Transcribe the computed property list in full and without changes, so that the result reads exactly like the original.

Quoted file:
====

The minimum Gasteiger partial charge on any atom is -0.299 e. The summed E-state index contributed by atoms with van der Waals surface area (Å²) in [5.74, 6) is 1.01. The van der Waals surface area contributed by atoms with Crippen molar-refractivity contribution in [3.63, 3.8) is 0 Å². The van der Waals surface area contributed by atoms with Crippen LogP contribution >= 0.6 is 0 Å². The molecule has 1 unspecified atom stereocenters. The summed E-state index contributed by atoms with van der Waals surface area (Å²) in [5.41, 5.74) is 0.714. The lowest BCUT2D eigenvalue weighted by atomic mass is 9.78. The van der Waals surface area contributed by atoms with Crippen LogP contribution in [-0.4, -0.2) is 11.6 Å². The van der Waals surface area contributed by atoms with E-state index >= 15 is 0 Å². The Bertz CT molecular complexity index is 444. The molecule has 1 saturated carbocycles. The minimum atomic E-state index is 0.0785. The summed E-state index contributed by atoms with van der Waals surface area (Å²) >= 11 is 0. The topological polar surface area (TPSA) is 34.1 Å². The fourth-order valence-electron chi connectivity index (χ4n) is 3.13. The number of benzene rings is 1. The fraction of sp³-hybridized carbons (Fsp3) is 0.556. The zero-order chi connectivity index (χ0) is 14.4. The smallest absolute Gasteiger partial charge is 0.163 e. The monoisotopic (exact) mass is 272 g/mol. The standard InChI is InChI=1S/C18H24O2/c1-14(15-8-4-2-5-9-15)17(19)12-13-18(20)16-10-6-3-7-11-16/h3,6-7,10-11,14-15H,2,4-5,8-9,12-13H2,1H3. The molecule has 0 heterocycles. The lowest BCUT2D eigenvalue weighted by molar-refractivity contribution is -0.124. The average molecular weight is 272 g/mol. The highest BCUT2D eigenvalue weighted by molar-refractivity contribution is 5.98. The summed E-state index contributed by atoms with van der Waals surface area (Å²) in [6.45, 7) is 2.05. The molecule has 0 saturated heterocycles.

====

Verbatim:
The minimum Gasteiger partial charge on any atom is -0.299 e. The summed E-state index contributed by atoms with van der Waals surface area (Å²) in [5.74, 6) is 1.01. The van der Waals surface area contributed by atoms with Crippen molar-refractivity contribution in [3.63, 3.8) is 0 Å². The van der Waals surface area contributed by atoms with Crippen LogP contribution >= 0.6 is 0 Å². The molecule has 1 unspecified atom stereocenters. The summed E-state index contributed by atoms with van der Waals surface area (Å²) in [5.41, 5.74) is 0.714. The lowest BCUT2D eigenvalue weighted by atomic mass is 9.78. The van der Waals surface area contributed by atoms with Crippen LogP contribution in [-0.4, -0.2) is 11.6 Å². The van der Waals surface area contributed by atoms with E-state index >= 15 is 0 Å². The Bertz CT molecular complexity index is 444. The molecule has 1 saturated carbocycles. The minimum atomic E-state index is 0.0785. The summed E-state index contributed by atoms with van der Waals surface area (Å²) >= 11 is 0. The topological polar surface area (TPSA) is 34.1 Å². The fourth-order valence-electron chi connectivity index (χ4n) is 3.13. The number of benzene rings is 1. The fraction of sp³-hybridized carbons (Fsp3) is 0.556. The zero-order chi connectivity index (χ0) is 14.4. The smallest absolute Gasteiger partial charge is 0.163 e. The monoisotopic (exact) mass is 272 g/mol. The standard InChI is InChI=1S/C18H24O2/c1-14(15-8-4-2-5-9-15)17(19)12-13-18(20)16-10-6-3-7-11-16/h3,6-7,10-11,14-15H,2,4-5,8-9,12-13H2,1H3. The molecule has 0 heterocycles. The lowest BCUT2D eigenvalue weighted by molar-refractivity contribution is -0.124. The average molecular weight is 272 g/mol. The highest BCUT2D eigenvalue weighted by molar-refractivity contribution is 5.98. The summed E-state index contributed by atoms with van der Waals surface area (Å²) in [6.45, 7) is 2.05. The molecule has 0 saturated heterocycles.